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3D printed drugs anyone? The feasibility of making pills using a 3D printer is being studied by a research group at the University of Nottingham in England.
Printing pills could allow doctors to tailor the pharmaceutical make-up of each capsule to individual patients, as well as adding additional beneficial properties, for example applying a coating that would delay the release of a drug for a specific period.
3D printers have also been used to create a scaffold for bone to grow to upon when treating hospital patients.
Professor Dietmar Hutmacher from the University of Queensland in Australia used 3D printing to help repair a hole in a nine year old girl's skull.
The professor took a 3D scan of the girl's skull and used it to design a 3D scaffold that could be placed in the missing piece of her skull.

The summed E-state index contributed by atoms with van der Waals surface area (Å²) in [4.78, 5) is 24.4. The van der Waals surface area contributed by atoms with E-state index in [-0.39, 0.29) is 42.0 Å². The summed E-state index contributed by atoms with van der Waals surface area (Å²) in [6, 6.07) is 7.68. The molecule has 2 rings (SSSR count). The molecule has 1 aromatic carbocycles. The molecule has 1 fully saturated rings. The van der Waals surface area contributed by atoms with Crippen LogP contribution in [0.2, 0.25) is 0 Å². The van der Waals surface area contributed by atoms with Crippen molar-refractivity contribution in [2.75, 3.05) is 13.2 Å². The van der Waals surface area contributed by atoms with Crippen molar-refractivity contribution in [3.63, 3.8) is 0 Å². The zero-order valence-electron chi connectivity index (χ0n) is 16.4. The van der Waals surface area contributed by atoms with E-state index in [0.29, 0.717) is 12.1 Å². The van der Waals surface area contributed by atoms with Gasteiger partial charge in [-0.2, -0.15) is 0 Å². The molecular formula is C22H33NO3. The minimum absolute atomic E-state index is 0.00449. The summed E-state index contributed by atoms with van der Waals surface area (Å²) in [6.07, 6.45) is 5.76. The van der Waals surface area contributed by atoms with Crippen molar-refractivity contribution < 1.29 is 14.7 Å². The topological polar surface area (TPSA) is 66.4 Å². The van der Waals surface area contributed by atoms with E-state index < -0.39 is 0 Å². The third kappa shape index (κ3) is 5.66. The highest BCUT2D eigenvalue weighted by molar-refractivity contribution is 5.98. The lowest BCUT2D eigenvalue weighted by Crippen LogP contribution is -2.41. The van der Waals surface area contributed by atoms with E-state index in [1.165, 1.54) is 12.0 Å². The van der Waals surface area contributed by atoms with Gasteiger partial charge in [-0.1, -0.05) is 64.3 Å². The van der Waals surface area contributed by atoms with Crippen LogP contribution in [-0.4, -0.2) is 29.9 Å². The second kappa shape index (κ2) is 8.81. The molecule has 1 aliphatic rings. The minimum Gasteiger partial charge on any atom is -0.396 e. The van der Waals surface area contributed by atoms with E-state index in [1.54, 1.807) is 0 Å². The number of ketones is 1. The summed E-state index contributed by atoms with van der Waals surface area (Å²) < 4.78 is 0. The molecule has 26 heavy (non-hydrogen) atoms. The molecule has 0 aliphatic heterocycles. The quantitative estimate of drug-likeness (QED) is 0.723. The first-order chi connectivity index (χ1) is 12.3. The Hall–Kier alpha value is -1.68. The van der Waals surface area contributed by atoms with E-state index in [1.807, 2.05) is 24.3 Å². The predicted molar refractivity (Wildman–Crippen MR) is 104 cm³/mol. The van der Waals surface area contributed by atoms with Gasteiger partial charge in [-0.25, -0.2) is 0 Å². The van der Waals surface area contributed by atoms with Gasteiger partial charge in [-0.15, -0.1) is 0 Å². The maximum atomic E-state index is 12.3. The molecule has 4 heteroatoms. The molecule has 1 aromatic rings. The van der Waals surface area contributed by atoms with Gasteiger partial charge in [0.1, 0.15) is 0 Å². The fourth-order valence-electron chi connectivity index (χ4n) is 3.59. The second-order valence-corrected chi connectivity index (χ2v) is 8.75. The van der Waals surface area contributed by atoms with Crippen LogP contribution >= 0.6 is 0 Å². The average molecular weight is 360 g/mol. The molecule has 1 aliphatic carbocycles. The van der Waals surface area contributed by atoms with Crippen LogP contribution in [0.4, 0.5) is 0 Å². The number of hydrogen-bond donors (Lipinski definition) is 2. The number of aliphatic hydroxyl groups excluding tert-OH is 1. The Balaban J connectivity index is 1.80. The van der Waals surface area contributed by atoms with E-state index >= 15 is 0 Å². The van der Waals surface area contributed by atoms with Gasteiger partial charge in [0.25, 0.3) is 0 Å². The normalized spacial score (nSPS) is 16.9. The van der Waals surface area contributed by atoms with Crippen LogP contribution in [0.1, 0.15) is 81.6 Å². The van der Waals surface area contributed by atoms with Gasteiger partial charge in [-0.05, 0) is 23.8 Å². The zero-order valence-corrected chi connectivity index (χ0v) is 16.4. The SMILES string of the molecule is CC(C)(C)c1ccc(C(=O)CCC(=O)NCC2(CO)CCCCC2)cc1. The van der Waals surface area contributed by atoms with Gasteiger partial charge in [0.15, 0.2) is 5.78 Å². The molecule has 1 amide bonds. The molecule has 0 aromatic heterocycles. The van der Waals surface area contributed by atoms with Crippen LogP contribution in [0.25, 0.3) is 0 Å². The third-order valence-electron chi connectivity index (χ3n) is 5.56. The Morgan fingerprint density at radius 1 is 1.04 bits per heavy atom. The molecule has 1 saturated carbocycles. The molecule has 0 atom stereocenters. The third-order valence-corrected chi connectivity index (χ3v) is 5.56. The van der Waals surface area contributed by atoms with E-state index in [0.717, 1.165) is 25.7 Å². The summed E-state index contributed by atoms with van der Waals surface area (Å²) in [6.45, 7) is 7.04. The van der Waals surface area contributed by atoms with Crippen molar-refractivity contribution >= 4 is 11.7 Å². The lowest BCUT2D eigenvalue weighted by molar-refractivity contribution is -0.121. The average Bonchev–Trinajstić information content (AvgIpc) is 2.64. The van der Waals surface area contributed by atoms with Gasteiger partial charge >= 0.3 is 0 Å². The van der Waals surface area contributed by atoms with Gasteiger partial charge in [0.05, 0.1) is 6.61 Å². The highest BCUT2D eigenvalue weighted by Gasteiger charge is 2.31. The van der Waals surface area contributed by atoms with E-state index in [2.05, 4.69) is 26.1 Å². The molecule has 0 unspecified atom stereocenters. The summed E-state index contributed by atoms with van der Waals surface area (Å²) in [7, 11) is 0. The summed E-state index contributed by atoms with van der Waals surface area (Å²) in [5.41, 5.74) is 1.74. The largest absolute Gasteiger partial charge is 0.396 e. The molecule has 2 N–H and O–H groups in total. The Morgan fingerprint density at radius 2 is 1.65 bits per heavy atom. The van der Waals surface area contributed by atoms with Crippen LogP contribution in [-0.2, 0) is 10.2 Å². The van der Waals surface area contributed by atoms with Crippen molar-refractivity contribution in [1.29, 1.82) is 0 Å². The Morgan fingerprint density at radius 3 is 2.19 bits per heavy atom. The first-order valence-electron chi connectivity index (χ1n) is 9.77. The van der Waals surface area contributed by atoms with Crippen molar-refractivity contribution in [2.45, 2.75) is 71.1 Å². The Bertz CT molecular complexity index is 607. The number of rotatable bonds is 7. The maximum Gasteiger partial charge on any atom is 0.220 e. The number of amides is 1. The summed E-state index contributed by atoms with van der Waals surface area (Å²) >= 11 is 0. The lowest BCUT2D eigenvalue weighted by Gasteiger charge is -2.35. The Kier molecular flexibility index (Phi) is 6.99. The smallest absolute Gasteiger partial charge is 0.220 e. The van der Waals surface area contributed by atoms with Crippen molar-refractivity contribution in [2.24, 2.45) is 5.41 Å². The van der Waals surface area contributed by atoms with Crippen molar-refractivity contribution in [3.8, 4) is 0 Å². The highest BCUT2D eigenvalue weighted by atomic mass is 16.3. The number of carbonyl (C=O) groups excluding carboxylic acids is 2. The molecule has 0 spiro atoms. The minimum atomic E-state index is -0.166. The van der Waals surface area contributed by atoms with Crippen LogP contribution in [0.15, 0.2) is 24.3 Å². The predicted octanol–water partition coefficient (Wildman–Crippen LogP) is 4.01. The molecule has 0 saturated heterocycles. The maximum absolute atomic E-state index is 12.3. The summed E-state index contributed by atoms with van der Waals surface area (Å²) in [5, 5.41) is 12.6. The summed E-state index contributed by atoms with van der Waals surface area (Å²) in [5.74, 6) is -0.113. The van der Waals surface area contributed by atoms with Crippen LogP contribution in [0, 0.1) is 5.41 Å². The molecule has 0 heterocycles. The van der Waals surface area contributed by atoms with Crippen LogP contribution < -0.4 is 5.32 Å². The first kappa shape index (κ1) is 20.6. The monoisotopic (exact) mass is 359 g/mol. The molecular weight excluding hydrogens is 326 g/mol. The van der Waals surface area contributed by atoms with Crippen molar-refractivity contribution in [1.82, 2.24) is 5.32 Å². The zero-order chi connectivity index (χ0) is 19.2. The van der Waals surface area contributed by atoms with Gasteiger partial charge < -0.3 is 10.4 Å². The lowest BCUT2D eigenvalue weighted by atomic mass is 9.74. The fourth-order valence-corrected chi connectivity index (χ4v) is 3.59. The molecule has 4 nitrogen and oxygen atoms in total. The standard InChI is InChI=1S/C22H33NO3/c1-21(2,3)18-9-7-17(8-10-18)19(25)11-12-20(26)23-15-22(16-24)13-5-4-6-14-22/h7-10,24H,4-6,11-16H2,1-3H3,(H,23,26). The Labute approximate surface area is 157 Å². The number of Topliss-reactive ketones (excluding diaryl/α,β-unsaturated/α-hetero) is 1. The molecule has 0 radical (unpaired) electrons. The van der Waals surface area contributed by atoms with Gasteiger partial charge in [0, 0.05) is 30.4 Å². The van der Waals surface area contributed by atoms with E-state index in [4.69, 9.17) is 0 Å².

Inside the scaffold was a precise network of channels that could hold bone cells and allow new tissue to grow. The scaffold was printed using biodegradable materials, which meant after three years it dissolved, leaving new healthy bone that filled in the hole in her skull.
This stainless steel car engine part was created using a laser-sintering 3D printer.
While laser sintering printers are currently one of the priciest variety of 3D fabricators available, they also reduce waste as any unused metal powder can be reused.